The purpose of a sworn motion is to establish a prima facie case that the party lacked timely notice in order to reinvoke a trial court's jurisdiction for the limited purpose of conducting an evidentiary hearing to determine the date on which the party or its counsel first received notice or acquired knowledge of the judgment. Nathan A. Watson Co.,218 S.W.3d at 800-01; Carrera, 847 S.W.2d at 342. If the movant does not establish the applicability of the rule's exception in the prescribed manner, the trial court lacks jurisdiction to determine the date of notice, and any order doing so is void. Gillis, 741 S.W.2d at 365-66; Grondoma v. Sutton, 991 S.W.2d 90, 92 (Tex. App. -- Austin 1998, pet. denied).

We therefore must consider whether the State's motion satisfied the provisions of Rule 306a. See TEX. R. CIV. P. 306a. The State does not dispute that its motion to modify did not expressly allege facts negating the "actual knowledge" element. TEX. R. CIV. P. 306a(5). Instead, the State asserts that a liberal and common-sense construction of its motion establishes that the motion was sufficient to put Appellant on notice that the State did not receive notice of the expunction order from any source or any manner until it first received notice from the District Clerk on August 29, 2011. See TEX. R. CIV. P. 1. However contrary to the State's assertions, notice and actual knowledge must be negated by both the party and the party's counsel in order to make a prima facie showing of lack of timely notice. See TEX. R. CIV. P. 306a(4); City of Laredo v. Schuble, 943 S.W.2d 124, 126 (Tex. App. -- San Antonio 1997, orig. proceeding); see also Womack-Humphreys Architects, Inc. v. Barrasso, 886 S.W.2d 809, 814 (Tex. App. -- Dallas 1994, writ denied) (if movant only establishes when it received notice, Rule 306a motion is insufficient to reinvoke plenary jurisdiction).

Here, the State's motion to modify stated only that "[o]n August 29, 2011, the District of [sic] Clerk.gave notice of the [o]rder to the District Attorney's Office. This is well beyond the 20 day statutory requirement." The State's motion only addresses notice and makes no reference to when the State or its attorney first acquired actual knowledge of the trial court's expunction order. Moreover, the evidence presented to the trial court at the hearing on the State's motion to modify only addressed notice and was silent as to when the State or its representative first acquired knowledge of the order of expunction. Therefore, neither the State's motion nor the evidence presented at the hearing on the State's motion negated the possibility that the State or its representative acquired actual knowledge within twenty days after the trial court signed Appellant's expunction order. See City of Laredo, 943 S.W.2d at 126; Womack-Humphreys Architects, Inc., 886 S.W.2d at 814.

Accordingly, we conclude that the State's motion and proof at the evidentiary hearing failed to meet the requirements of Rule 306a(5) and, as such, the trial court's jurisdiction was not reinvoked. See City of Laredo, 943 S.W.2d at 126; Womack-Humphreys Architects, Inc., 886 S.W.2d at 814. Because the State failed to establish the applicability of Rule 306a in the manner prescribed by the rule, the trial court lacked jurisdiction when it entered the September 15, 2011 modification order, and as such, that order is void. See Gillis, 741 S.W.2d at 365-66; Grondoma, 991 S.W.2d at 92.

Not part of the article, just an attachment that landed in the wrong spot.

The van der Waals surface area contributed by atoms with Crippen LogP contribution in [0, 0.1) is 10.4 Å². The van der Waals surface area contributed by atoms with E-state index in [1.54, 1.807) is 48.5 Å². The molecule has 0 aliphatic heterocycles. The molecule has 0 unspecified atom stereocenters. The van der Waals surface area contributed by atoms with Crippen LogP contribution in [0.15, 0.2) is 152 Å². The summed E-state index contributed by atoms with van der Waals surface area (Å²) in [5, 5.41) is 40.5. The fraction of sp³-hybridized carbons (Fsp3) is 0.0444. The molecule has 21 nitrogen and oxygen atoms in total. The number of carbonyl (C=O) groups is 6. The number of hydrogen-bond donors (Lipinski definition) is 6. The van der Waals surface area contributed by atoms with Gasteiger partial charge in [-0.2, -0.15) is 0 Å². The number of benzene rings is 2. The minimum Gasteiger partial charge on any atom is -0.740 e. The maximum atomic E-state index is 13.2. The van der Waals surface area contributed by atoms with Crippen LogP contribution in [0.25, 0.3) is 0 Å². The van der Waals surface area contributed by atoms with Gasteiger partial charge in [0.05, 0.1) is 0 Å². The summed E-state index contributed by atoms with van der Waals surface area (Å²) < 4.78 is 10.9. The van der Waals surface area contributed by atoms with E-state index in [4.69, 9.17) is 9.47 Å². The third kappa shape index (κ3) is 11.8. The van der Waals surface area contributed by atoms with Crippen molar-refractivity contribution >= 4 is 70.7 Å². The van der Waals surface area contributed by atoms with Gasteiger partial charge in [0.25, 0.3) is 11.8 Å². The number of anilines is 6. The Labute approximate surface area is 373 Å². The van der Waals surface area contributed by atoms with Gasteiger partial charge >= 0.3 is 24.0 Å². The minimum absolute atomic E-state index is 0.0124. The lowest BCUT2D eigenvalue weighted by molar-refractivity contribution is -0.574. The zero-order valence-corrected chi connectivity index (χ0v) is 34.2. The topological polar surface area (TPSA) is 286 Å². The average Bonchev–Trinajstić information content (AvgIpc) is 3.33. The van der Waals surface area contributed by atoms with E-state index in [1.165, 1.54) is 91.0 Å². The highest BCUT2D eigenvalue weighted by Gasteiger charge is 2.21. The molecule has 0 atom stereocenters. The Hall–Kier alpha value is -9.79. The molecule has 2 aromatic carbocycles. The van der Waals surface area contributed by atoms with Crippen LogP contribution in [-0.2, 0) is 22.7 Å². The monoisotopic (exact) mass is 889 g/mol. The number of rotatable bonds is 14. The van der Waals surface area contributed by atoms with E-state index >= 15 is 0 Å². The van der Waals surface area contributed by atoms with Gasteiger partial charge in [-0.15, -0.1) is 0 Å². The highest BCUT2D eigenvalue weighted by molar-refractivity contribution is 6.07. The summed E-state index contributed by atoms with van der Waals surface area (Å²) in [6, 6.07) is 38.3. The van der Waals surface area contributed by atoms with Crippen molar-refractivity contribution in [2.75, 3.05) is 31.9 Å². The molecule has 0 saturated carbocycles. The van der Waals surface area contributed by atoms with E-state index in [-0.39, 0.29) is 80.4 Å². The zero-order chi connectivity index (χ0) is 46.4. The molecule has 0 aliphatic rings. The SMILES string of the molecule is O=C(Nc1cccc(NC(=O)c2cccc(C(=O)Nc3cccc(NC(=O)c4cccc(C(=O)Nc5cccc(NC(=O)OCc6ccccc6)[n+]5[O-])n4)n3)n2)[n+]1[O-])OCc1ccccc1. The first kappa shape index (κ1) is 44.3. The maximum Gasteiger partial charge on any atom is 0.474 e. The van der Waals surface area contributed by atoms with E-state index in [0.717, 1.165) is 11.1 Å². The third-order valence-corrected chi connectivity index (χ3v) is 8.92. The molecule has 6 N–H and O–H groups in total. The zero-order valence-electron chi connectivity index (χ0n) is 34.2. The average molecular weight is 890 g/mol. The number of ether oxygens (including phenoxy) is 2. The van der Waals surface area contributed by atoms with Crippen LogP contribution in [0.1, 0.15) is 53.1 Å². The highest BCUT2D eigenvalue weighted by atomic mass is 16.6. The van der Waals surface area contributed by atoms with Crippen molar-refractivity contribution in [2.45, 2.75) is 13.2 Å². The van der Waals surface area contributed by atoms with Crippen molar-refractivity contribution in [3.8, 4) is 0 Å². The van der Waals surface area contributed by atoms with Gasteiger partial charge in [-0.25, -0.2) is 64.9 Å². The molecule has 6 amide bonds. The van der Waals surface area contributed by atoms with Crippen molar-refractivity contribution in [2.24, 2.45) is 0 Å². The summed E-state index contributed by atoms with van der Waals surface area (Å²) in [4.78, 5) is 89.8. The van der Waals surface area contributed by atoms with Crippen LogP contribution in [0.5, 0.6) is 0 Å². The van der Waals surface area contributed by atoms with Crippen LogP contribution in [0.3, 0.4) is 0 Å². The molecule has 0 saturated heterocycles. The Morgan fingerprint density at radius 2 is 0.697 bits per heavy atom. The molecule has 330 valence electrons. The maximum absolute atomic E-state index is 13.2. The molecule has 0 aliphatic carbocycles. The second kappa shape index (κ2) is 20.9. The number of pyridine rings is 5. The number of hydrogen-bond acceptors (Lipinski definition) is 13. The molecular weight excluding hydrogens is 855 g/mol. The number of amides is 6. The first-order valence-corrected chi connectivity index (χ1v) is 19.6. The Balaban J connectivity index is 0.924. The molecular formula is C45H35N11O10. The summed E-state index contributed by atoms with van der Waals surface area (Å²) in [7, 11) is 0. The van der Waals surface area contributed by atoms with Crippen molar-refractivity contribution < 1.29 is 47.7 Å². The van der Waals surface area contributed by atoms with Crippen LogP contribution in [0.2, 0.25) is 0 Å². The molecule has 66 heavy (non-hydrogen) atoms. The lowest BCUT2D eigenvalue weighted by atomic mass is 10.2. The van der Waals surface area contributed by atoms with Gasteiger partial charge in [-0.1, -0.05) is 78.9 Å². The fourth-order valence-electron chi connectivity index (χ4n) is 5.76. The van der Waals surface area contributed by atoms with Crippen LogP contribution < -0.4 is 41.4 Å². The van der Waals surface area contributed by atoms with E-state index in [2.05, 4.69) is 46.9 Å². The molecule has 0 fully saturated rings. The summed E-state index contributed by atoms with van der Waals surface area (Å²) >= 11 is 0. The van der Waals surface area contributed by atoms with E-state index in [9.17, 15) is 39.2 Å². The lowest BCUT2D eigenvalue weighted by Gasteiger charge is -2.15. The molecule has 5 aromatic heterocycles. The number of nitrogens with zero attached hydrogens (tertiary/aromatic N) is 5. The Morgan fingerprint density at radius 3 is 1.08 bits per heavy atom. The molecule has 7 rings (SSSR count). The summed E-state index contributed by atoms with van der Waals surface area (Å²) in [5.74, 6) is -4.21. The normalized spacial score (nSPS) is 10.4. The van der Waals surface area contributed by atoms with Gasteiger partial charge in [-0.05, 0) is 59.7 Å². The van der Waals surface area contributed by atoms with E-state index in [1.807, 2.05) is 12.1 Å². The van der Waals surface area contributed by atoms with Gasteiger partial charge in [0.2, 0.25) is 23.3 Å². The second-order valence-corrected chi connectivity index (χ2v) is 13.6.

The State argues that this Court should dismiss for lack of jurisdiction because Appellant is complaining of a void order and not merely a voidable one and, Appellant should have filed a writ of mandamus instead of a notice of appeal. We disagree. To be entitled to the extraordinary relief of a writ of mandamus, a relator must show, in part, that he has no adequate remedy by appeal. See In re Team Rocket, L.P., 256 S.W.3d 257, 259 (Tex. 2008). Aparty may appeal a void judgment although the party is not required to do so. B.Z.B. Inc. v. Clark, 273 S.W.3d 899, 903 (Tex. App. -- Houston [14th Dist.] 2008, no pet.). Appellate courts have the power to declare an order void where the trial court signed it after losing plenary power over the case. Bass v. Bass, 106 S.W.3d 311, 318 (Tex. App. -- Houston [1st Dist.] 2003, no pet.). Here, Appellant timely filed a notice of appeal as required and therefore, we conclude we have jurisdiction to determine whether the modification order at issue is void. See TEX. R. APP. P. 26.2(a); Bass, 106 S.W.3d at 318. Accordingly, we sustain Issues One and Two.

CONCLUSION

Having sustained Appellant's issues, we vacate the trial court's September 15, 2011 modification order, and reinstate the July 28, 2011 expunction order.

Before McClure, C.J., Rivera, and Antcliff, JJ. Antcliff, J., not participating

Opinion Footnotes

*fn1 The certificate of service in the motion states that Appellant's attorney hand-delivered the motion to the District Attorney's Office in El Paso, Texas on July 27, 2011.

*fn2 At the hearing on the State's motion to undo the expunction order, Appellant's legal counsel stated that he could not consent to jurisdiction because the motion was filed after thirty days from the time the expunction order was signed. The State responded that the first time it got notice was on August 29, 2011, when it was asked to send all documents to the court clerk.